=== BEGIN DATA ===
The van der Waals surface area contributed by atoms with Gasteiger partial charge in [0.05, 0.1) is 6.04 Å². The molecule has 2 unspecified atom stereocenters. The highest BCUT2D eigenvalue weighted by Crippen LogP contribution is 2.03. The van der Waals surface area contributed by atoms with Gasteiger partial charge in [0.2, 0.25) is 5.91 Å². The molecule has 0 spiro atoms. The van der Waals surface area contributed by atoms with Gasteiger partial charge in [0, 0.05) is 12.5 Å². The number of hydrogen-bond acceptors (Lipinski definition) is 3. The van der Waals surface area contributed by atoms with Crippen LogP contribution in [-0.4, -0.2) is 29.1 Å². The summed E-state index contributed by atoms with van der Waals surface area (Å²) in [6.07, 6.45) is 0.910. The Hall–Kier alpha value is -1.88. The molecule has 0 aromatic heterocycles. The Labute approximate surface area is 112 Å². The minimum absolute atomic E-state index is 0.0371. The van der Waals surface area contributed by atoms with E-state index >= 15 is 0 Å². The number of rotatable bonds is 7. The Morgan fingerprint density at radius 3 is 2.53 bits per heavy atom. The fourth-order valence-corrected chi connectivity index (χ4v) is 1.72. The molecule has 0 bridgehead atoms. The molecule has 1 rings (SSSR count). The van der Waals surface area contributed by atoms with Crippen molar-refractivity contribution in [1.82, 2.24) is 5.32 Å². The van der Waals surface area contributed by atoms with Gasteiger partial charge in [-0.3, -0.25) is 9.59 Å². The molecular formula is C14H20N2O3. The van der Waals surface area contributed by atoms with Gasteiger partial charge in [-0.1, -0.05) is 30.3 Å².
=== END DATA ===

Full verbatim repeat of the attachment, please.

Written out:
The van der Waals surface area contributed by atoms with Gasteiger partial charge in [0.05, 0.1) is 6.04 Å². The molecule has 2 unspecified atom stereocenters. The highest BCUT2D eigenvalue weighted by Crippen LogP contribution is 2.03. The van der Waals surface area contributed by atoms with Gasteiger partial charge in [0.2, 0.25) is 5.91 Å². The molecule has 0 spiro atoms. The van der Waals surface area contributed by atoms with Gasteiger partial charge in [0, 0.05) is 12.5 Å². The number of hydrogen-bond acceptors (Lipinski definition) is 3. The van der Waals surface area contributed by atoms with Crippen LogP contribution in [-0.4, -0.2) is 29.1 Å². The summed E-state index contributed by atoms with van der Waals surface area (Å²) in [6.07, 6.45) is 0.910. The Hall–Kier alpha value is -1.88. The molecule has 0 aromatic heterocycles. The Labute approximate surface area is 112 Å². The minimum absolute atomic E-state index is 0.0371. The van der Waals surface area contributed by atoms with E-state index >= 15 is 0 Å². The number of rotatable bonds is 7. The Morgan fingerprint density at radius 3 is 2.53 bits per heavy atom. The fourth-order valence-corrected chi connectivity index (χ4v) is 1.72. The molecule has 0 bridgehead atoms. The molecule has 1 rings (SSSR count). The van der Waals surface area contributed by atoms with Crippen molar-refractivity contribution in [1.82, 2.24) is 5.32 Å². The van der Waals surface area contributed by atoms with Gasteiger partial charge in [-0.3, -0.25) is 9.59 Å². The molecular formula is C14H20N2O3. The van der Waals surface area contributed by atoms with Gasteiger partial charge in [-0.1, -0.05) is 30.3 Å².